10.5.1 Real and reciprocal lattice: One-dimensional example

10.5.2 Real and reciprocal lattice in three dimensions

10.5.3 Bloch Theorem

10.5.4 Schrödinger equation in momentum representation

10.6 Some common Lattices

10.6.1 Cubic lattices

10.7 Exercises

10.7.1 Symmetrization of states

10.7.2 Dirac comb

Rotations, Angular Momentum and

11.1 Rotations

11.1.1 Derivation of the Angular momentum

11.1.2 Another derivation of the angular momentum (Home study)

11.2 Commutator Relations

11.3 Algebraic derivation of the eigenvalue spectrum

11.4 Eigenstates of angular momentum: spherical harmonics

11.5 Spin

11.6 Addition of angular momenta

11.7 Products of spherical harmonics

11.8 Exercises

12.1 Radial Schrödinger equation

12.2 The Hydrogen Atom

Approximation techniques

13.1 Perturbation theory

13.2 General principle of perturbation theory

13.3 Time-independent perturbation theory

13.3.1 Degenerate case

13.3.2 First order perturbation theory

FIRST ORDER PERTURBATION THEORY

13.3.3 Second order perturbation theory

13.4 Time-dependent perturbation theory

13.4.1 Transition probabilities

13.5 Variational or Rayleigh-Ritz principle

13.6 WKB-Approximation

13.6.1 Classical turning points

13.7 Numerical integration of one-dimensional problems

13.7.1 Stability

13.7.2 Natural boundary conditions

13.7.3 Radial wave functions for atoms

13.8 Exercises

13.8.1 A model for optical absorption

13.8.2 Gamow’s theory of alpha decay

13.8.3 Transmission coeﬃcient of a tunneling barrier

13.8.4 Fowler-Nordheim tunneling

Relativistic particles

14.1 A brief review of theory of relativity

14.2 Relativistic Electrons

14.3 Electron in the electromagnetic ﬁeld

14.4 Down-folding the positron component

14.5 The non-relativistic limit: Pauli equation

14.6 Relativistic corrections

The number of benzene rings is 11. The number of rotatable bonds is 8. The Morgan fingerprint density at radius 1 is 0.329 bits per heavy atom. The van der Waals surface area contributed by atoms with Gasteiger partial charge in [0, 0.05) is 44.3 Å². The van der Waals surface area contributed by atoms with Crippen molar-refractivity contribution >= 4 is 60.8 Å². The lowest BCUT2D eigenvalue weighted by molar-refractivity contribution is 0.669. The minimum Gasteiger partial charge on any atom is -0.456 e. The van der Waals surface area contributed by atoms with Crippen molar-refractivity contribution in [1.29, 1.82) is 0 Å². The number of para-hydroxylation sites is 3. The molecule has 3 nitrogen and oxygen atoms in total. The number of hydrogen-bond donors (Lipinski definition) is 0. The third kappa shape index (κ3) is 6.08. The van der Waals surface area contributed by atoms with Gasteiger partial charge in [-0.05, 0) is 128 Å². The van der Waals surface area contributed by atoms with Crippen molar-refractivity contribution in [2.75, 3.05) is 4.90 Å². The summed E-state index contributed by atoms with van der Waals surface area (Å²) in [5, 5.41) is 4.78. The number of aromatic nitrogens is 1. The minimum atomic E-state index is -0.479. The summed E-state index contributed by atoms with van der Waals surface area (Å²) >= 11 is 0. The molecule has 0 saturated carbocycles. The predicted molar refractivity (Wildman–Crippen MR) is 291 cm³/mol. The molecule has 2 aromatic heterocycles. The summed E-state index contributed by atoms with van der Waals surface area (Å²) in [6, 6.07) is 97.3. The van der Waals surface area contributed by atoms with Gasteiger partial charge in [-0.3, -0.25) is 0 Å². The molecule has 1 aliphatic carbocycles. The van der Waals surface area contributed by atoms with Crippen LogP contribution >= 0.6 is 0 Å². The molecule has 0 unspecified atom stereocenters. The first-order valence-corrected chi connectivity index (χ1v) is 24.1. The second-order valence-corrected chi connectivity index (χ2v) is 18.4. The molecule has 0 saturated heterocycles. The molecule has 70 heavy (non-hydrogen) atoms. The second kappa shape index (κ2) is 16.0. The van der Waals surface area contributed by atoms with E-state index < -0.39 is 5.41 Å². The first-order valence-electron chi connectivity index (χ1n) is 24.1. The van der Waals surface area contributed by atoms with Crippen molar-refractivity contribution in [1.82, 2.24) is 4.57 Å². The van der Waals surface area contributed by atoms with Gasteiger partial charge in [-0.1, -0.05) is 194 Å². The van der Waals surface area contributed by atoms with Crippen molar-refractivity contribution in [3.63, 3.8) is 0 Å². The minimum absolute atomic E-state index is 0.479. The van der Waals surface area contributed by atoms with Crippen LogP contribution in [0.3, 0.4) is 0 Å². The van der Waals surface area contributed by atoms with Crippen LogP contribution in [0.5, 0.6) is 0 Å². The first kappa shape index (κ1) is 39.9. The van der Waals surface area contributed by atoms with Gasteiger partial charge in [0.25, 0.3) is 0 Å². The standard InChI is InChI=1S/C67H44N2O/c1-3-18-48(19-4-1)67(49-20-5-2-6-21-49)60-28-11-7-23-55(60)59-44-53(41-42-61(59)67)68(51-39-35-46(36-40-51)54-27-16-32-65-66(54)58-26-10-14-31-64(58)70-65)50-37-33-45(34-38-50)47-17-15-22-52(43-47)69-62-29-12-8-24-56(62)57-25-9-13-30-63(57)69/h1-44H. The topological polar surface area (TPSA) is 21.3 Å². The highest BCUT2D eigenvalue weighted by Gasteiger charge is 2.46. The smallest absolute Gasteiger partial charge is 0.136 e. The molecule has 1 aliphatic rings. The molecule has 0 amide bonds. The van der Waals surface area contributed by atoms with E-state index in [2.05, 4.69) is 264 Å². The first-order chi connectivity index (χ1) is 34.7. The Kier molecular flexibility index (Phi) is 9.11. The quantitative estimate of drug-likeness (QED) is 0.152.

14.6.1 Spin-Orbit coupling

14.6.2 Darwin term

14.6.3 Mass-velocity term

Many Particles

15.1 Bosons

15.1.1 Quantum mechanics as classical wave theory

15.1.2 Second quantization

15.1.3 Coordinate representation

15.2 Fermions

15.3 Final remarks

Appendix

Galilei invariance

B.1 Probability distribution

C.1 E > V , the barrier can be classically surmounted

C.2 Tunneling eﬀect E < V

D.1 Square well E > 0

D.2 Square well E < 0

Spherical harmonics

F.1 Spherical harmonics addition theorem

F.2 Unsöld’s Theorem

F.3 Condon-Shortley phase

Random Phase approximation

G.1 Repeated random phase approximation

G.2 Transition matrix element

G.3 Rate equation

G.4 Oﬀ-diagonal elements

Positrons

J.1 The action of quantum electrodynamics

ACTION OF QUANTUM ELECTRODYNAMICS

Gauss’ theorem

Fourier transform

N.1 General transformations

N.2 Fourier transform in an ﬁnite interval

N.3 Fourier transform on an inﬁnite interval

N.4 Table of Fourier transforms

N.5 Dirac’s δ-function

Pauli Matrices

Q.3.3 Permutation of a product

Q.3.4 1

Special Functions

R.1 Bessel and Hankel functions

R.2 Hermite Polynomials

R.3 Legendre Polynomials

R.4 Laguerre Polynomials

Principle of least action for ﬁelds

ℓ-degeneracy of the hydrogen atom

T.1 Laplace-Runge-Lenz Vector

T.1.1 Commutator relations of Runge-Lenz vector and angular momentum

T.1.2 Rescale to obtain a closed algebra

T.2 SO(4) symmetry

T.3 ℓ-Degeneracy of the hydrogen atom

T.4 Derivation of commutator relations used in this chapter

T.4.1 Calculation of ˆ

Greek Alphabet

Philosophy of the ΦSX Series